The global pandemic changed everyone’s understanding of what public health is. It became much easier to explain what Public Health is by giving examples from COVID-19. However, I am always saying that it covers much more than pandemics.
Public Health covers all different types of diseases, regulates health systems, monitors data, and implements various interventions to prevent disease and improve population health.
I want to give you an example of a story I heard last year:
One sunny summer day, a doctor and public health specialist were walking by a river. Everything was okay, and they were enjoying their break.
Suddenly, they saw a body in the river. They were scared and went to help the person straight away. After a few minutes, two more bodies appeared. The doctor was shocked and didn’t know what was happening.
More and more dead bodies began to float over. The health professionals could not take them all out of the river, as it was filling with bodies.
The public health specialist stood up and started running upriver. Her colleague started to shout, 'what are you doing? Help me!'
The public health specialist said, ‘I need to find out why those people are coming and stop that cause!’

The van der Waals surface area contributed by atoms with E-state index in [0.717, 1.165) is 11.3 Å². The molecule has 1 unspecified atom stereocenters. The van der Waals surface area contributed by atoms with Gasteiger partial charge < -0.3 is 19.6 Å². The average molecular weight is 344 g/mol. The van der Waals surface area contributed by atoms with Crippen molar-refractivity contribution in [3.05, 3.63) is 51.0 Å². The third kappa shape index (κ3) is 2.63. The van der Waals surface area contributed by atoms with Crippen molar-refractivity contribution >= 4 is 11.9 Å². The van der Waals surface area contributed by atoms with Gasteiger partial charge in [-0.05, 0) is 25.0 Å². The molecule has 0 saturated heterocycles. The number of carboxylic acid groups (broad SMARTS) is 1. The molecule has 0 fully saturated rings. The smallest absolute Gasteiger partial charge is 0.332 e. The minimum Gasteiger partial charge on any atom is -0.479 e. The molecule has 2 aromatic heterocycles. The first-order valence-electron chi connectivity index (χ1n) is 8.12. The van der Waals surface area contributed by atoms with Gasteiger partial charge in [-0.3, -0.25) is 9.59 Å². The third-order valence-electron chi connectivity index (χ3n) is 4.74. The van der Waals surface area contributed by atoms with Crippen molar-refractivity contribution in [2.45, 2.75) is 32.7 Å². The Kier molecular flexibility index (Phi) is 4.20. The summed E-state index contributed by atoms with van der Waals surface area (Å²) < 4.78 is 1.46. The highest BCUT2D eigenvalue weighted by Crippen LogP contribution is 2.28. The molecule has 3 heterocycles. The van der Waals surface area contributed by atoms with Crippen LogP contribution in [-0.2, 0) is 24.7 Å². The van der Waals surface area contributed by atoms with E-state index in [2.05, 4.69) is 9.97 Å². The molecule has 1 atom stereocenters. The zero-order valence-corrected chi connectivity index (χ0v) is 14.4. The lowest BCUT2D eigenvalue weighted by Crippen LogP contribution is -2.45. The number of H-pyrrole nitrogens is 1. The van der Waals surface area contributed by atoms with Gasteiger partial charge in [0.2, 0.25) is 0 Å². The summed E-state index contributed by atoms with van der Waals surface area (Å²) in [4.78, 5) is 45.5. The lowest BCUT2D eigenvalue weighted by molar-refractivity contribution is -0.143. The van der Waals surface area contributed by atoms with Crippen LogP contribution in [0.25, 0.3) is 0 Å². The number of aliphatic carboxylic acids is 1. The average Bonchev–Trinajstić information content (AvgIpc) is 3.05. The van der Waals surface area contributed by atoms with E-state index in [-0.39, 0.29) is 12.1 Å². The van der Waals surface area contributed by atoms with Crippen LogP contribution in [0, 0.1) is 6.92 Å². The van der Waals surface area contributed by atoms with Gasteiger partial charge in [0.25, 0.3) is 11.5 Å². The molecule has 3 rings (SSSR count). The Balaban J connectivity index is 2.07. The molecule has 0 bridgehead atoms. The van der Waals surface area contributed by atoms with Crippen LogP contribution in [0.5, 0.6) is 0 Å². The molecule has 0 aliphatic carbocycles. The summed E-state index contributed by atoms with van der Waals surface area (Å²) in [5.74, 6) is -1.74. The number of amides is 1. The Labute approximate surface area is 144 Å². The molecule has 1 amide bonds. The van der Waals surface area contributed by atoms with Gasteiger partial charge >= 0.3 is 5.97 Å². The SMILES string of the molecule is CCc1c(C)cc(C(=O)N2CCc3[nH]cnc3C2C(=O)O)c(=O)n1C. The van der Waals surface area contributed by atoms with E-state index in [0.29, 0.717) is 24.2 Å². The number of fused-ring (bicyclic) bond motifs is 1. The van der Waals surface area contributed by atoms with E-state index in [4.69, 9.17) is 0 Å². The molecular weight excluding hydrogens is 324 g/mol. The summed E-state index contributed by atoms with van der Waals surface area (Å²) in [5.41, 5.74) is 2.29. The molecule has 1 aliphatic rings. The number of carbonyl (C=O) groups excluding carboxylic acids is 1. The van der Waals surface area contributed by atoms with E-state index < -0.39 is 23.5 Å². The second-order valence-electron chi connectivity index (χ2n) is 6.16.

This short story gives a clear idea of public health and how it is different from medicine. Public health concentrates on health of populations and preventing the cause of the disease rather than treat a single person’s illness. Nowadays, many countries in the world understand how public health is important, and why it needs to be prioritised.
A public health degree could help you open doors in various organisations, for example, the World Health Organization. As a public health practitioner, you can also work in hospitals, the Ministry of Health, different health institutions, and charities. You can always run your own project and create something special.
A research journey is also possible. Some public health graduates continue their studies with an MSc and PhD and work with world-leading researchers.
Studying public health at ARU, you will learn about determinants of health, data, different diseases, epidemiology, health economics, health systems, people’s behaviour, policies, and much more.
During your studies, you will have a chance to understand what you would like to do after. Career advisors will work with you throughout all your studies and help you find the right journey for yourself and achieve your goals.
I think a public health career will perfectly suit you if you want to take decisions that could potentially help thousands or sometimes millions of people at the same time. If you are passionate about working collaboratively, having different discussions, analysing data, and generating unique ideas on improving specific health problems, this course is for you.
Deividas is studying Public Health at ARU in Chelmsford. To find out more about our degree courses and student life at ARU, book your place at an Open Day.